I disagree with this theory, it's too conveniant for people who want to write off the wars as "inevitable".  Most people can't be bothered to even educate themselves about Balkan politics and then they say something like
"Age-old hatreds".. (I'm not saying you are ignorant, but I would say most Westerners are.)


Edited by Dan Carkner - 19-Mar-2007 at 21:55
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  Quote Yugoslav Quote  Post ReplyReply Direct Link To This Post Posted: 20-Mar-2007 at 06:35
I was not aiming at the foolish "age-old hatreds", but at the fact that Communist Yugoslavia solved problems by delaying them (and they were finished in 1991-1995). Look what happened then - the ethnic homogenization of Croats and Serbs (and of course, now also Bosnian Muslims). The very process that started in 1941-1945. Harsh, brutal ethnic cleansing that created a "Croat land", a "Serb land" and now also a "Bosniac land" west of the river of Drina.
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  Quote pikeshot1600 Quote  Post ReplyReply Direct Link To This Post Posted: 20-Mar-2007 at 09:38
Originally posted by Dan Carkner

Originally posted by Yugoslav

The main theory that is present ex Yugoslavia is that the 1991-1995 war was a CONTINUATION war of World War II (1941-1945) that never really ended in Yugoslavia.

P.S. Note the years.


I disagree with this theory, it's too conveniant for people who want to write off the wars as "inevitable".  Most people can't be bothered to even educate themselves about Balkan politics and then they say something like
"Age-old hatreds".. (I'm not saying you are ignorant, but I would say most Westerners are.)
 
When people are unaware of history and are only prisoners of it (as most are), the inevitability of this sort of conflict cannot be dismissed.  The Iraqi are dealing with it now; later it will happen somewhere else.
 
It is wishful thinking to maintain that such conflict is avoidable if only everyone would be reasonable and see a bigger picture.  The rift in Islam began right after the Prophet, and what conceivable reason does it have to continue?  Croats and Serbs and Bosnians are virtually identical ethnically; the Turks are long gone, so........?
 
Politics in Serbia, and then in Yugoslavia were pretty brutal.  Assassinations of kings, and foreigners, etc.  Elected officials were being shot on the floor of the parliament in the 1920s by each another.  Serbs maintained control of power and patronage (even under Tito, a croat).  With a background like that, and with the insanity of the 1940s, why were the events of the 1990s avoidable?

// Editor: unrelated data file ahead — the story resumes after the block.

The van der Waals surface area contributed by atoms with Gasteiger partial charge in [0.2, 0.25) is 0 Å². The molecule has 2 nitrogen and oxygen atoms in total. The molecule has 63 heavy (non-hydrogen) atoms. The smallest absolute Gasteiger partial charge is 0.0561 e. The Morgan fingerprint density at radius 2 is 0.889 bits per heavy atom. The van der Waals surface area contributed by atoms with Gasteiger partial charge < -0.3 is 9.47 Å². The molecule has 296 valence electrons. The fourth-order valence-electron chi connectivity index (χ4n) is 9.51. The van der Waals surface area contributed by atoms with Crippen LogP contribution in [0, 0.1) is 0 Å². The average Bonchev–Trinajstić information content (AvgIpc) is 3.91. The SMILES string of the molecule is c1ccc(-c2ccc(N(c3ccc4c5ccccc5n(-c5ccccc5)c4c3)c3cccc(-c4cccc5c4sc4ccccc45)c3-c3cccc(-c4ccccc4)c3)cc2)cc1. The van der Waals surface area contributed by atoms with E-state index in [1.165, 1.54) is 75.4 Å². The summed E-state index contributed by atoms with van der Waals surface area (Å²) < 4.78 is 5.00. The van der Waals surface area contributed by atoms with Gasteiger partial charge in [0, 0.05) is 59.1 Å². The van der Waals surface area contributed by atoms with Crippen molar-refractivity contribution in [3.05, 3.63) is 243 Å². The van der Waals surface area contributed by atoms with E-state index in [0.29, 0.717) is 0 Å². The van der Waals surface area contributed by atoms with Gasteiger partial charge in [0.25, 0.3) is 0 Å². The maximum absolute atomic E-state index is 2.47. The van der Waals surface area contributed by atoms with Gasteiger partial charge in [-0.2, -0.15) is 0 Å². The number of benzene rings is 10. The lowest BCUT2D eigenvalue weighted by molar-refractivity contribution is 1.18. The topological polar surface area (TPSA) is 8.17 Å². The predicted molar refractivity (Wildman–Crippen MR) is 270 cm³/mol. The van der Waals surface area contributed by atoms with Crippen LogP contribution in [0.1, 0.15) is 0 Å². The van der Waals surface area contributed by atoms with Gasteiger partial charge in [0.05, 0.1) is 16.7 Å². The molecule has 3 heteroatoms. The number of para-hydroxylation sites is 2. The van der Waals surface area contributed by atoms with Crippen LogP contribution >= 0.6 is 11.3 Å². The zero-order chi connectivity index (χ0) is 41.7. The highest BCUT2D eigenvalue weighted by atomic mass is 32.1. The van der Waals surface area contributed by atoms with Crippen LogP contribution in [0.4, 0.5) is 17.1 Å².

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  Quote Ovidius Quote  Post ReplyReply Direct Link To This Post Posted: 20-Mar-2007 at 15:26
Well the idea that the Yugoslav wars are a continuation of the World War situation is not some 'war was inevtiable' group of people. It spurs from an deep understanding of Yugoslavia in the period following the war and the mentalities of the people up until and following the War.

Age old hatreds is more than just some simplistic overview. The main idea is part of the 'victim status' that is part of the national identity of all the parts of Yugoslavia. Their national identity is based on some sort of struggle, the struggle against the Turks, the struggle against the Nazi's and the struggle against the Communism. However, within there have been struggles created between the peoples, as they see themselves. So Serbs see themselves as victims of Croat agression during the war - by the hand of the Ustasha and this is linked to a continuance when Serbs are targeted in Croat lands, by Serbs. Croats see themselves as victims of Serb aggression and National hegemony, forcing croats to change etc. They also felt victimised by certain parts of hte War.

I think its exceptionally nieve to believe that the War memory didn't play a strong role on the Wars in the early 90's. Its a massive part of the identity of the peoples in the region.

Anyhow, as to the causes of the war. I'd rather not make any grand statements. The whole situation is and was very complex, putting it down to single ideals like 'a continuation of WW2', is like saying WW2 was a continuation of WW1, it really doesn't satisfy anything.


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  Quote Yugoslav Quote  Post ReplyReply Direct Link To This Post Posted: 20-Mar-2007 at 15:59